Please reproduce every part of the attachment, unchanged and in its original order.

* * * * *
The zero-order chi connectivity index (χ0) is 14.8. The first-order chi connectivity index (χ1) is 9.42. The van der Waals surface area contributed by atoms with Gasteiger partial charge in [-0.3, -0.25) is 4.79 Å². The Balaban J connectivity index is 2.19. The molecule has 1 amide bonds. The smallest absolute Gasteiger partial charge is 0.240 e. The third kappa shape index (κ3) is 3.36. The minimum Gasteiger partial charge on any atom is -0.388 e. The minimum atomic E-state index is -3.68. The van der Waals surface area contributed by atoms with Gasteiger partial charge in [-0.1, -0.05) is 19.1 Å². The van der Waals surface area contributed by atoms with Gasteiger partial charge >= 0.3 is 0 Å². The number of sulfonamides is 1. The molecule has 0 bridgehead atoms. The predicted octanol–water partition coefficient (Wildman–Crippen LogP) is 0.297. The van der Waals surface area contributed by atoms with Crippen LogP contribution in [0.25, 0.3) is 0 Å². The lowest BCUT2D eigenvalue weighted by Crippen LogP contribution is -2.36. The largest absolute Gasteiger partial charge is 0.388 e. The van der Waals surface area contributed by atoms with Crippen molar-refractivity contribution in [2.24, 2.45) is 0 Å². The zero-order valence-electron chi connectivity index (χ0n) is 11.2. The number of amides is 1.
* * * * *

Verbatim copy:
The zero-order chi connectivity index (χ0) is 14.8. The first-order chi connectivity index (χ1) is 9.42. The van der Waals surface area contributed by atoms with Gasteiger partial charge in [-0.3, -0.25) is 4.79 Å². The Balaban J connectivity index is 2.19. The molecule has 1 amide bonds. The smallest absolute Gasteiger partial charge is 0.240 e. The third kappa shape index (κ3) is 3.36. The minimum Gasteiger partial charge on any atom is -0.388 e. The minimum atomic E-state index is -3.68. The van der Waals surface area contributed by atoms with Gasteiger partial charge in [-0.1, -0.05) is 19.1 Å². The van der Waals surface area contributed by atoms with Gasteiger partial charge >= 0.3 is 0 Å². The number of sulfonamides is 1. The molecule has 0 bridgehead atoms. The predicted octanol–water partition coefficient (Wildman–Crippen LogP) is 0.297. The van der Waals surface area contributed by atoms with Crippen LogP contribution in [0.25, 0.3) is 0 Å². The lowest BCUT2D eigenvalue weighted by Crippen LogP contribution is -2.36. The largest absolute Gasteiger partial charge is 0.388 e. The van der Waals surface area contributed by atoms with Crippen molar-refractivity contribution in [2.24, 2.45) is 0 Å². The zero-order valence-electron chi connectivity index (χ0n) is 11.2. The number of amides is 1.